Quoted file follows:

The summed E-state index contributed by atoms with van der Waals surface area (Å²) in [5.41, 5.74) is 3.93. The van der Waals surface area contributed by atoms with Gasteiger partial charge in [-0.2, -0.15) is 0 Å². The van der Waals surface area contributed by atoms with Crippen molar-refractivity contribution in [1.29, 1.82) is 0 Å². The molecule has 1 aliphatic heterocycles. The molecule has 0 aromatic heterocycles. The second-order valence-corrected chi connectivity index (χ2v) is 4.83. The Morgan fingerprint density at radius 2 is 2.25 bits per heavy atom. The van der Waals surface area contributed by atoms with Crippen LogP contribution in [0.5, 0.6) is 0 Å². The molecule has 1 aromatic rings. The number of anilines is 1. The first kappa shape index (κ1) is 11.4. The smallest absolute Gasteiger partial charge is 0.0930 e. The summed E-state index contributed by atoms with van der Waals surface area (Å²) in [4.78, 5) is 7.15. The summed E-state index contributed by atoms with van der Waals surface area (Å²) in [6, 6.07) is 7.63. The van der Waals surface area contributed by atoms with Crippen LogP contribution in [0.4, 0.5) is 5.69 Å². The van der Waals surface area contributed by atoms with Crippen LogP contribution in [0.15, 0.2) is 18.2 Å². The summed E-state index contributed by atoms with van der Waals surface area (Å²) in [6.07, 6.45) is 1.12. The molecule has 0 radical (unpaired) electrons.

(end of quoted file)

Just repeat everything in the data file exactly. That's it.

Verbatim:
The summed E-state index contributed by atoms with van der Waals surface area (Å²) in [5.41, 5.74) is 3.93. The van der Waals surface area contributed by atoms with Gasteiger partial charge in [-0.2, -0.15) is 0 Å². The van der Waals surface area contributed by atoms with Crippen molar-refractivity contribution in [1.29, 1.82) is 0 Å². The molecule has 1 aliphatic heterocycles. The molecule has 0 aromatic heterocycles. The second-order valence-corrected chi connectivity index (χ2v) is 4.83. The Morgan fingerprint density at radius 2 is 2.25 bits per heavy atom. The van der Waals surface area contributed by atoms with Crippen LogP contribution in [0.5, 0.6) is 0 Å². The molecule has 1 aromatic rings. The number of anilines is 1. The first kappa shape index (κ1) is 11.4. The smallest absolute Gasteiger partial charge is 0.0930 e. The summed E-state index contributed by atoms with van der Waals surface area (Å²) in [4.78, 5) is 7.15. The summed E-state index contributed by atoms with van der Waals surface area (Å²) in [6, 6.07) is 7.63. The van der Waals surface area contributed by atoms with Crippen LogP contribution in [0.4, 0.5) is 5.69 Å². The van der Waals surface area contributed by atoms with Crippen LogP contribution in [0.15, 0.2) is 18.2 Å². The summed E-state index contributed by atoms with van der Waals surface area (Å²) in [6.07, 6.45) is 1.12. The molecule has 0 radical (unpaired) electrons.